Disturbance and Change

Anna Lowenhaupt Tsing

Disturbance is a change in environmental conditions that causes a pronounced change in an ecosystem. Floods and fires are forms of disturbance; humans and other living things can also cause disturbance. Disturbance can renew ecologies as well as destroy them. How terrible a disturbance is depends on many things, including scale. Some disturbances are small: a tree falls in the forest, creating a light gap. Some are huge: a tsunami knocks open a nuclear power plant. Scales of time also matter: short-term damage may be followed by exuberant regrowth. Disturbance opens the terrain for transformative encounters, making new landscape assemblages possible.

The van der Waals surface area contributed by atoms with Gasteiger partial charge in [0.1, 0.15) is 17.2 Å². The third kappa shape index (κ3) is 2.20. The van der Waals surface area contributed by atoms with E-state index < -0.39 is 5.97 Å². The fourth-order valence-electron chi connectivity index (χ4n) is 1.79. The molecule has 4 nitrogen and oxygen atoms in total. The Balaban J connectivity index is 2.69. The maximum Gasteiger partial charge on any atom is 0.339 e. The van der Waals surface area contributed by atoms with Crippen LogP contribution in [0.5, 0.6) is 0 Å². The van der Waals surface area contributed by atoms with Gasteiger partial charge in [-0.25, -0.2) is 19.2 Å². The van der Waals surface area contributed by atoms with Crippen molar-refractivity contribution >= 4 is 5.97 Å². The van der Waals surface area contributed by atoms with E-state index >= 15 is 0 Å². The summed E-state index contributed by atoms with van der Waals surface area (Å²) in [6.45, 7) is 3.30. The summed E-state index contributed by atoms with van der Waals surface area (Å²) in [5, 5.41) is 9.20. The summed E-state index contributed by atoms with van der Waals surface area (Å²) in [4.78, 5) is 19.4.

Humanists, not used to thinking with disturbance, connect the term with damage. But disturbance, as used by ecologists, is not always bad—and not always human. Human disturbance is not unique in its ability to stir up ecological relations. Furthermore, as a beginning, disturbance is always in the middle of things: the term does not refer us to a harmonious state before disturbance. Disturbances follow other disturbances. Thus all landscapes are disturbed; disturbance is ordinary. But this does not limit the term. Raising the question of disturbance does not cut off discussion but opens it, allowing us to explore landscape dynamics. Whether a disturbance is bearable or unbearable is a question worked out through what follows it: the reformation of assemblages. […]

Disturbance matters in relation to how we live… Disturbance is never a matter of “yes” or “no”; disturbance refers to an open-ended range of unsettling phenomena. Where is the line that marks off too much? With disturbance, this is always a problem of perspective…

from “The Mushroom at the End of the World,” pp. 160–161